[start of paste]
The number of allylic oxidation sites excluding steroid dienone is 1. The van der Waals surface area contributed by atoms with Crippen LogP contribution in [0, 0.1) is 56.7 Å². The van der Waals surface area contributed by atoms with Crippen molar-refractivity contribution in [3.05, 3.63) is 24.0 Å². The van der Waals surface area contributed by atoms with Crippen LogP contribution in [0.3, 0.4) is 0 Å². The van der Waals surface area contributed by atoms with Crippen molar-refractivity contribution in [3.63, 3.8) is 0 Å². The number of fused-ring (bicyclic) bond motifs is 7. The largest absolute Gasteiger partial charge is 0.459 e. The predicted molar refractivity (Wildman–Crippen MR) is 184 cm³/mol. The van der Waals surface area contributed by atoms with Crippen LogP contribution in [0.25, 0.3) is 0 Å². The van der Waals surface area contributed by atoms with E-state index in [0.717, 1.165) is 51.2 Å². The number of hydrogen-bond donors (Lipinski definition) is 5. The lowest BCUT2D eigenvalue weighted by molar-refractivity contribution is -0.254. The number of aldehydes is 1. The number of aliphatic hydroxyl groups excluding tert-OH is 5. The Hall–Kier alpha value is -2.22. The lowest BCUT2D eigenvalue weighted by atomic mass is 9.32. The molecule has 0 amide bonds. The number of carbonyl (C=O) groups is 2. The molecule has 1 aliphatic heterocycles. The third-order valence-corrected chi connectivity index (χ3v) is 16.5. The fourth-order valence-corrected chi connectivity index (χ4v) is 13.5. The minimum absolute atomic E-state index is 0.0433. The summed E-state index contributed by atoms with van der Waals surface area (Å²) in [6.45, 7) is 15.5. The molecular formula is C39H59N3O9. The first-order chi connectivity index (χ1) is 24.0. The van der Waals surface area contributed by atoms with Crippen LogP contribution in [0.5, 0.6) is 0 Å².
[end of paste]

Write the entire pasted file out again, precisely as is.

The number of allylic oxidation sites excluding steroid dienone is 1. The van der Waals surface area contributed by atoms with Crippen LogP contribution in [0, 0.1) is 56.7 Å². The van der Waals surface area contributed by atoms with Crippen molar-refractivity contribution in [3.05, 3.63) is 24.0 Å². The van der Waals surface area contributed by atoms with Crippen LogP contribution in [0.3, 0.4) is 0 Å². The van der Waals surface area contributed by atoms with Crippen molar-refractivity contribution in [3.63, 3.8) is 0 Å². The number of fused-ring (bicyclic) bond motifs is 7. The largest absolute Gasteiger partial charge is 0.459 e. The predicted molar refractivity (Wildman–Crippen MR) is 184 cm³/mol. The van der Waals surface area contributed by atoms with Crippen LogP contribution in [0.25, 0.3) is 0 Å². The van der Waals surface area contributed by atoms with E-state index in [0.717, 1.165) is 51.2 Å². The number of hydrogen-bond donors (Lipinski definition) is 5. The lowest BCUT2D eigenvalue weighted by molar-refractivity contribution is -0.254. The number of aldehydes is 1. The number of aliphatic hydroxyl groups excluding tert-OH is 5. The Hall–Kier alpha value is -2.22. The lowest BCUT2D eigenvalue weighted by atomic mass is 9.32. The molecule has 0 amide bonds. The number of carbonyl (C=O) groups is 2. The molecule has 1 aliphatic heterocycles. The third-order valence-corrected chi connectivity index (χ3v) is 16.5. The fourth-order valence-corrected chi connectivity index (χ4v) is 13.5. The minimum absolute atomic E-state index is 0.0433. The summed E-state index contributed by atoms with van der Waals surface area (Å²) in [6.45, 7) is 15.5. The molecular formula is C39H59N3O9. The first-order chi connectivity index (χ1) is 24.0. The van der Waals surface area contributed by atoms with Crippen LogP contribution in [0.5, 0.6) is 0 Å².